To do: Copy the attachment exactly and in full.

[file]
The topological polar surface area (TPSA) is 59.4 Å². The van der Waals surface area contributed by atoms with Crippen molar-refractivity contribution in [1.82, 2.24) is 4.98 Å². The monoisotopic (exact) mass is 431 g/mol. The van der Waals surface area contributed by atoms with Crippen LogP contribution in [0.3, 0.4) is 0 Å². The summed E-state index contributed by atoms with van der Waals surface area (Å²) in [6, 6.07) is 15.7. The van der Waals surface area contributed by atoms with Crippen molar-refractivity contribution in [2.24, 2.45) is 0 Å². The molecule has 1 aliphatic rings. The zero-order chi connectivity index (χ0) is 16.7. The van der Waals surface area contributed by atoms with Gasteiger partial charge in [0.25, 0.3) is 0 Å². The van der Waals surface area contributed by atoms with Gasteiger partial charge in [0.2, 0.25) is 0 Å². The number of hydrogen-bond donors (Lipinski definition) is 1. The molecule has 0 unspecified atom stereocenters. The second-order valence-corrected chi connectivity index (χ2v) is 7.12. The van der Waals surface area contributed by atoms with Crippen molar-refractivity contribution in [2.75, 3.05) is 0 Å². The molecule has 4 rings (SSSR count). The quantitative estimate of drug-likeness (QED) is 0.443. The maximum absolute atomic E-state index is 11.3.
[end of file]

The topological polar surface area (TPSA) is 59.4 Å². The van der Waals surface area contributed by atoms with Crippen molar-refractivity contribution in [1.82, 2.24) is 4.98 Å². The monoisotopic (exact) mass is 431 g/mol. The van der Waals surface area contributed by atoms with Crippen LogP contribution in [0.3, 0.4) is 0 Å². The summed E-state index contributed by atoms with van der Waals surface area (Å²) in [6, 6.07) is 15.7. The van der Waals surface area contributed by atoms with Crippen molar-refractivity contribution in [2.24, 2.45) is 0 Å². The molecule has 1 aliphatic rings. The zero-order chi connectivity index (χ0) is 16.7. The van der Waals surface area contributed by atoms with Gasteiger partial charge in [0.25, 0.3) is 0 Å². The van der Waals surface area contributed by atoms with Gasteiger partial charge in [0.2, 0.25) is 0 Å². The number of hydrogen-bond donors (Lipinski definition) is 1. The molecule has 0 unspecified atom stereocenters. The second-order valence-corrected chi connectivity index (χ2v) is 7.12. The van der Waals surface area contributed by atoms with Crippen molar-refractivity contribution in [2.75, 3.05) is 0 Å². The molecule has 4 rings (SSSR count). The quantitative estimate of drug-likeness (QED) is 0.443. The maximum absolute atomic E-state index is 11.3.